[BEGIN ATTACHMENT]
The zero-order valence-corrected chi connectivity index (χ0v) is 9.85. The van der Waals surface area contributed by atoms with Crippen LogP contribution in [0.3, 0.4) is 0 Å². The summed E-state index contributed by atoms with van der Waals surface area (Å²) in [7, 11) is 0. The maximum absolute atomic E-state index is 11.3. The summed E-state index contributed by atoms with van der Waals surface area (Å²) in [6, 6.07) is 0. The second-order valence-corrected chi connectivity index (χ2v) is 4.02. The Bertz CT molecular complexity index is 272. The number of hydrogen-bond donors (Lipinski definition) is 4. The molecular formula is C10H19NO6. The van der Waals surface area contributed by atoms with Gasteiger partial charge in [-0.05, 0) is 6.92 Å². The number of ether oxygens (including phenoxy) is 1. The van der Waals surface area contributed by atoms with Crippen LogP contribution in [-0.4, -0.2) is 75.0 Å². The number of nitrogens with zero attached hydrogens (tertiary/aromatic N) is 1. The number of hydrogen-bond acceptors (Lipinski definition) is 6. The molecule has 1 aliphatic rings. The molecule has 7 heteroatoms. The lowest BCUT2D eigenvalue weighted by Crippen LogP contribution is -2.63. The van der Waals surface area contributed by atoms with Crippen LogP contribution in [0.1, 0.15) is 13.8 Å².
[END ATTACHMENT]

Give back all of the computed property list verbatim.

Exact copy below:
The zero-order valence-corrected chi connectivity index (χ0v) is 9.85. The van der Waals surface area contributed by atoms with Crippen LogP contribution in [0.3, 0.4) is 0 Å². The summed E-state index contributed by atoms with van der Waals surface area (Å²) in [7, 11) is 0. The maximum absolute atomic E-state index is 11.3. The summed E-state index contributed by atoms with van der Waals surface area (Å²) in [6, 6.07) is 0. The second-order valence-corrected chi connectivity index (χ2v) is 4.02. The Bertz CT molecular complexity index is 272. The number of hydrogen-bond donors (Lipinski definition) is 4. The molecular formula is C10H19NO6. The van der Waals surface area contributed by atoms with Gasteiger partial charge in [-0.05, 0) is 6.92 Å². The number of ether oxygens (including phenoxy) is 1. The van der Waals surface area contributed by atoms with Crippen LogP contribution in [-0.4, -0.2) is 75.0 Å². The number of nitrogens with zero attached hydrogens (tertiary/aromatic N) is 1. The number of hydrogen-bond acceptors (Lipinski definition) is 6. The molecule has 1 aliphatic rings. The molecule has 7 heteroatoms. The lowest BCUT2D eigenvalue weighted by Crippen LogP contribution is -2.63. The van der Waals surface area contributed by atoms with Crippen LogP contribution in [0.1, 0.15) is 13.8 Å².